Termination is a Dish Best Prepared and Served Cold
While it might be borderline entertainment to watch Donald Trump in the reality-t.v. show The Apprentice spontaneously combust fire his victims contestants on the spot, real-life terminations of employment, when handled in this fashion, ruin reputations of both the organization as well as the respective executive / leadership team: to say nothing about the devastating impact on both employee and customer recruitment, retention and engagement.
How you treat people as you exit them from your organization is just as important (if not more important) as how you on-board them as new employees and treat them during the tenure with your organization, impacting the level of your employees’ and your customers’ engagement.
Engaged employees are productive employees, and productive employees give great customer service, which in turn drives customer recruitment / retention. Check my girlfriend Google, The Thank-You Economy and other sources, like The Society of Human Resources Management, if you’re at all skeptical about those key inter-relationships.
Which makes off-the-cuff and spontaneously combustive real-life terminations, such as the phone termination of former NPR Correspondent Juan Williams or the phone termination of Yahoo CEO Carol Bartz frankly puzzling, given the reputation-bruising both organizations received from the resultant negative publicity.
When Yahoo then put itself on the market for purchase right after Bartz’s firing, engagement was clearly not the focus, financial survival was. Which explains the leadership vacuum on several levels, as exemplified by Bartz’s parting email sent to all Yahoo employees:
“To all,” Bartz wrote, “I am very sad to tell you that I’ve just been fired over the phone by Yahoo’s Chairman of the Board. It has been my pleasure to work with all of you and I wish you only the best going forward.”
This lack of professionalism telegraphs that both terminations were not planned and occurred as a result of an emotional reaction, rather than a factual response.
Which brings the leadership of the organization into question: if a termination decision is made and handled in this manner, how is the leadership team handling other business / mission-critical decisions?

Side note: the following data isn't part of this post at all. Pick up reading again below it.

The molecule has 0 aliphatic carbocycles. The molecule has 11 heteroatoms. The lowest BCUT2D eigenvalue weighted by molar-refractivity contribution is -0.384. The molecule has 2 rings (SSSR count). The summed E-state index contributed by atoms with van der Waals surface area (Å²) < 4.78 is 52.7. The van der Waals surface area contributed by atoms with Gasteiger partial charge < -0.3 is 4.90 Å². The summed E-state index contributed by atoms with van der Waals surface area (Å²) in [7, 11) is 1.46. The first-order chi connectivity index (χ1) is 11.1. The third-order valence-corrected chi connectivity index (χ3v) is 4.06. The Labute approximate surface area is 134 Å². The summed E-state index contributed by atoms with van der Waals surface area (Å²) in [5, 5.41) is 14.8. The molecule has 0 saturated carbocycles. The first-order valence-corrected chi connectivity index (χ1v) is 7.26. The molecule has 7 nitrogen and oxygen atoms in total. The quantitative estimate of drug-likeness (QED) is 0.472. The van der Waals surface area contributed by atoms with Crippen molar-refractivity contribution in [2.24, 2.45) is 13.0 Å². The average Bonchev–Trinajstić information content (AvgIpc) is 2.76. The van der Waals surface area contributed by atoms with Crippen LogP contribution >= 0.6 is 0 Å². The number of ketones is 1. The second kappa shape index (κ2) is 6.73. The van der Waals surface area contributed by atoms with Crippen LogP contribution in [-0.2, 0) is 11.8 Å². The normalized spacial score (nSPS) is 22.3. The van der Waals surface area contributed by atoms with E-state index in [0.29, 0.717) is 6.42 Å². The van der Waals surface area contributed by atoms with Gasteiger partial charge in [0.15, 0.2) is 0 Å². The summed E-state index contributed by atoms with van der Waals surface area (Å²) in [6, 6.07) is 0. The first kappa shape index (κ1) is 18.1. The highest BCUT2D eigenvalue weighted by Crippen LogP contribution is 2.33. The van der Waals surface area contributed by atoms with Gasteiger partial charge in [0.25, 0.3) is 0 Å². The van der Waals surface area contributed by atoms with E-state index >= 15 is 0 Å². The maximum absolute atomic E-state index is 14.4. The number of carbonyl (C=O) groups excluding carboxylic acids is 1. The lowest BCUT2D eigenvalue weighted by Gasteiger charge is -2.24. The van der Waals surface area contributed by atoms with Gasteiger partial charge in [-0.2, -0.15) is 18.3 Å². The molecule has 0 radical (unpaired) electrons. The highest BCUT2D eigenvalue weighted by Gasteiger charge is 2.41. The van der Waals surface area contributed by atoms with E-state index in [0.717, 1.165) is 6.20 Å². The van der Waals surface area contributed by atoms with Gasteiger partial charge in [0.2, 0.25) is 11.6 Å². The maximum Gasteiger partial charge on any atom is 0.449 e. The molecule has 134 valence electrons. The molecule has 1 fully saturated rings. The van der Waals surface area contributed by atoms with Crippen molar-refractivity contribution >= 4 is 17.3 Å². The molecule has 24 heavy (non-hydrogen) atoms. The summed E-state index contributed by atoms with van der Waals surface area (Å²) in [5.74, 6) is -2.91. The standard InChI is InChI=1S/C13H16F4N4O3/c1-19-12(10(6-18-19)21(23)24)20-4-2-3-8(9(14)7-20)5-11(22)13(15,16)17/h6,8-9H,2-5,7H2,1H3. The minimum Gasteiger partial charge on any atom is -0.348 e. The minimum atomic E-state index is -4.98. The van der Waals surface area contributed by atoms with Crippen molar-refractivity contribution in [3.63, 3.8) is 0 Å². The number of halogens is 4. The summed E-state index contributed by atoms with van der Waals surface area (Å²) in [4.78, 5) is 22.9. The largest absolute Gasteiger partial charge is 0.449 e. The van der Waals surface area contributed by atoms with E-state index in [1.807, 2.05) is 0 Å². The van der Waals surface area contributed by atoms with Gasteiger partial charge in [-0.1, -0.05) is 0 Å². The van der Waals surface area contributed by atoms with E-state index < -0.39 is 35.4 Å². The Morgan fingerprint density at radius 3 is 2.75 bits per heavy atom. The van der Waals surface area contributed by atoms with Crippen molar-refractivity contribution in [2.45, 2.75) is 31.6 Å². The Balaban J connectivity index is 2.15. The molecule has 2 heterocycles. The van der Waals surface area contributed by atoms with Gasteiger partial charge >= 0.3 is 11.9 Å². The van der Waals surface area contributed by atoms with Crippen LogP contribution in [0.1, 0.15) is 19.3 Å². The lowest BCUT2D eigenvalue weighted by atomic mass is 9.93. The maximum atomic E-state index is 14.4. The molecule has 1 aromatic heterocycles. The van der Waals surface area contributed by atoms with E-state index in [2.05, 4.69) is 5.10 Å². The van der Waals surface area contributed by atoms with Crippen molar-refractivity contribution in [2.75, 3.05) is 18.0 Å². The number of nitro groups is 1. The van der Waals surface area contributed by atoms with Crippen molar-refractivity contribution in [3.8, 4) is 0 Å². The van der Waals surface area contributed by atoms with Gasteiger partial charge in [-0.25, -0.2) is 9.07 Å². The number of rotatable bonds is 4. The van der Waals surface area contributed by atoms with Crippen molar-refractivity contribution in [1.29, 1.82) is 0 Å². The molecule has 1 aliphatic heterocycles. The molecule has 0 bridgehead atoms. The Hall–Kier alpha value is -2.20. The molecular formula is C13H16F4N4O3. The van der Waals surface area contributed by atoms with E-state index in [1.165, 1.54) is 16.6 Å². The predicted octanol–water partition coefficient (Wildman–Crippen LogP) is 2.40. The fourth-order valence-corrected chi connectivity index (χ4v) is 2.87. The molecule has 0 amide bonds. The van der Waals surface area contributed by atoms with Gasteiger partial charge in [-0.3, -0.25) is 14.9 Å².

And that’s what I mean when I say that termination is a dish best prepared and served cold. When an executive or similar decision-maker comes to me as the HR subject-matter expert totally pissed off and ready to fire the target of their ire on the spot, I gently apply the brakes on the situation, with some simple steps and questions designed to minimize / prevent organizational exposure and protect the reputations of all involved.
- What policies / procedures has the target violated?
- Is there any documentation or prior warnings in their file?
- What danger / exposure exists if the target is not fired on the spot? (One of the few on-the-spot terminations I’ve performed occurred after weapons were discovered and thankfully confiscated in the employee’s workstation.)
- If there is a lack of facts / evidence on the first 3 points above, is the decision-maker comfortable with the legal and public relations risks? That is: is the decision-maker (and the organization’s leadership team) comfortable with reading about how the decision-maker potentially mishandled the target’s termination in the local newspaper?
- Is there a plan to minimize company exposure?
- Is there a plan at all, e.g. how to communicate the target’s departure, managing company security, etc.?
If the answer is no to any of the above points, time must be taken to develop and implement the plan factually and rationally.
The first step of the plan is for the decision-maker to cool off and shelve their emotions so the facts can drive strategic termination planning and implementation.
If not: the decision-maker may find themselves in the same boat as Trump’s hapless contestants; or their former employees.